As much as I wish I knew more of those things about my father, and could scroll through the Facebook wall of his life for clues about the man he was, I’m not sure that such an identity would be any more true than the fragments I cling to, because when we build our lives online, we don’t actually tell our biographies. We’re more like curators of our own lived experience, selecting the showcase exhibits for prominent, public display and hiding some of the most authentic moments, moments of fear and confusion, doubt and pain, away from view. To borrow from Fitzgerald, like Gatsby, we seem to construct the Platonic ideal of ourselves—and the disconnect between our lived lives and the online simulacrum is often profound and even shocking to the person who created it.
And while I do want to capture as much of the experience of travel as I can, I worry that the packaged memories I’m creating will slowly replace the moments I couldn’t put down in words or on film. On this trip, I’ve watched people race through the most majestic buildings I’ve ever seen, furiously clicking their cameras in a desperate effort to possess the memory of a place without ever once, even for an instant, truly seeing the space they were trying to lock away forever in a digital image. When they get home, I fear some will have an exhausting collection of photographs taken in the best light and from the perfect angle or an endlessly series of selfies taking in front of incredible backdrops, but missing the awe that just inhabiting a place can give us for just a moment.
I love taking photographs—and sharing them with people, either perhaps to inspire them to visit a place I’ve loved, or to give them a chance to see a place they may never see. I love shoeboxes of old printed, candid photographs, with their chemical smell and thumbprints, because they spark memory or teach us something new about a person we know. I’m just less certain about the effort to construct a past in the present, with our staged photographs and effort to depict our experiences in neatly packaged amuse bouches designed to score the most likes.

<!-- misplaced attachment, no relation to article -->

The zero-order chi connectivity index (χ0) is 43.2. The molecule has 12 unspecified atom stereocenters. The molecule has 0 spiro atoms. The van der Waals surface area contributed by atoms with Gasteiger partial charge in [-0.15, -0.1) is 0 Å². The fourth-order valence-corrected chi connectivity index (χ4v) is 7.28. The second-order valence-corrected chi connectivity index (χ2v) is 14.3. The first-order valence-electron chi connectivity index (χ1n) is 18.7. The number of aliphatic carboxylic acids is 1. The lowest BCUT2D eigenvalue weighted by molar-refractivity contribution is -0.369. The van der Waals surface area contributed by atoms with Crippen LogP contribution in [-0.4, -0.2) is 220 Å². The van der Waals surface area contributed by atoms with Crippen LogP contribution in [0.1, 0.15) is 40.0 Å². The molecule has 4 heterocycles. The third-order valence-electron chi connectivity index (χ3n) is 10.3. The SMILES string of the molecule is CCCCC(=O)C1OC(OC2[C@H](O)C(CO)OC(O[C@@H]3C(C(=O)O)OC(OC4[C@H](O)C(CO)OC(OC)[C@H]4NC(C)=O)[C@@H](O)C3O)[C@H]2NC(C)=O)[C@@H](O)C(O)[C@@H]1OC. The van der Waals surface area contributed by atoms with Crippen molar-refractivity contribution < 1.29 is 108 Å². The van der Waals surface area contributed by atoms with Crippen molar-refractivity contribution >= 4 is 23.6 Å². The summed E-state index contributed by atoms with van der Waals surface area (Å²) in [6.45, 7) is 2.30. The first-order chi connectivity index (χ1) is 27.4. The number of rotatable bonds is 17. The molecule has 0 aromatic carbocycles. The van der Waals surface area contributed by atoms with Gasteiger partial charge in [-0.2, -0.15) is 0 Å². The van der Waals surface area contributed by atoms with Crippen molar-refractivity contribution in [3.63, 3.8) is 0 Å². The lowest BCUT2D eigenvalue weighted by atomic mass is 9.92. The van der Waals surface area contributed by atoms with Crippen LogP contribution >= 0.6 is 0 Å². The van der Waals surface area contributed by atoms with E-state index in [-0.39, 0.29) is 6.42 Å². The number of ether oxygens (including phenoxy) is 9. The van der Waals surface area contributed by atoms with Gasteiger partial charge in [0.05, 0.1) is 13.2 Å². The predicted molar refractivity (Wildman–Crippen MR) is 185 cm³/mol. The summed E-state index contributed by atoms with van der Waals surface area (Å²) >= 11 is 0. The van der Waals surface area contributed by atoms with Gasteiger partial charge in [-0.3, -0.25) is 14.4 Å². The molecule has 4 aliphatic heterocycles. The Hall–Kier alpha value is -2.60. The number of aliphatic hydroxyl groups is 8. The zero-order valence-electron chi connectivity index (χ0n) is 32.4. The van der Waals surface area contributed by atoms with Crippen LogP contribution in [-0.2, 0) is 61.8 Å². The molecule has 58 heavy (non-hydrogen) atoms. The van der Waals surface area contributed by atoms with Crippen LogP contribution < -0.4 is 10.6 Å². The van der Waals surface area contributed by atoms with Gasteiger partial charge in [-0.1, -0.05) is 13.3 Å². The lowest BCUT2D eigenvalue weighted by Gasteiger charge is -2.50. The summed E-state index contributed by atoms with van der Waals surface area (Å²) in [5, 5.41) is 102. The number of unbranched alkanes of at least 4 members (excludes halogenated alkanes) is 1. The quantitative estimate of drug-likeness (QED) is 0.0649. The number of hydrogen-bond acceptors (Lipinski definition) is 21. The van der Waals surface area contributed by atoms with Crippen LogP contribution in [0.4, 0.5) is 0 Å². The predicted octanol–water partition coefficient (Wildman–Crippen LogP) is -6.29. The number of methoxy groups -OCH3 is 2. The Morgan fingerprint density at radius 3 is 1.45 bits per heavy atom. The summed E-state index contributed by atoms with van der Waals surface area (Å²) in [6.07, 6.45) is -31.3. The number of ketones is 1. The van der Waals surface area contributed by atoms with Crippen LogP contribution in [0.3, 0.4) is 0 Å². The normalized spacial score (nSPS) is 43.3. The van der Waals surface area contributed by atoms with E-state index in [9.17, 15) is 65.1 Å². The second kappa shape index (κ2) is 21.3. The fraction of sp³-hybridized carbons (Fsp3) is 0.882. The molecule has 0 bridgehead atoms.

As I travel across Europe for this adventure, I’ve been cataloging moments: the best pictures my humble camera and questionable eye can capture, the pithiest observations about the cities I visit, and the messages that try to encapsulate what I’m living and while none of those things are dishonest, they’re not entirely accurate, because they can’t capture the whole of the experience, the frustration that accompanied finding the best route to the top of Bergen, the unexpected joy of my heart swelling with wonder and hope under a huge moon in Prague, or even the comedy of the the disregard for clothes shown by German pilgrims at my hostel in Pamplona. In the same way I trust that I won’t lose those memories, even if their context and even my ability to deliberately recall them may slip over time, I need to trust a bit more that the other moments can live in my mind without making it to an SD card or an online profile. The goal, it seems to me, is to create our lives by living them, not to package them for presentation, either for ourselves or others who might be watching.
I’m glad that I own those few photographs of my father, and I wish I had more. They provide comfort when I miss him, and context for the memories that are slipping. I’m even more glad that I have this mess of images and memories of him that are only my own, unthreatened by the objectivity of film or a precisely recorded phrase he once thought. And as glad as I am to have the ability to record some of this experience of eleven countries in 80 days, I’m maybe even happier that some of them, messy and incomplete as they may be, will only ever be for me. In a dozen years, they may not be as accurate as the photographs I’ve taken, but they’ll be true.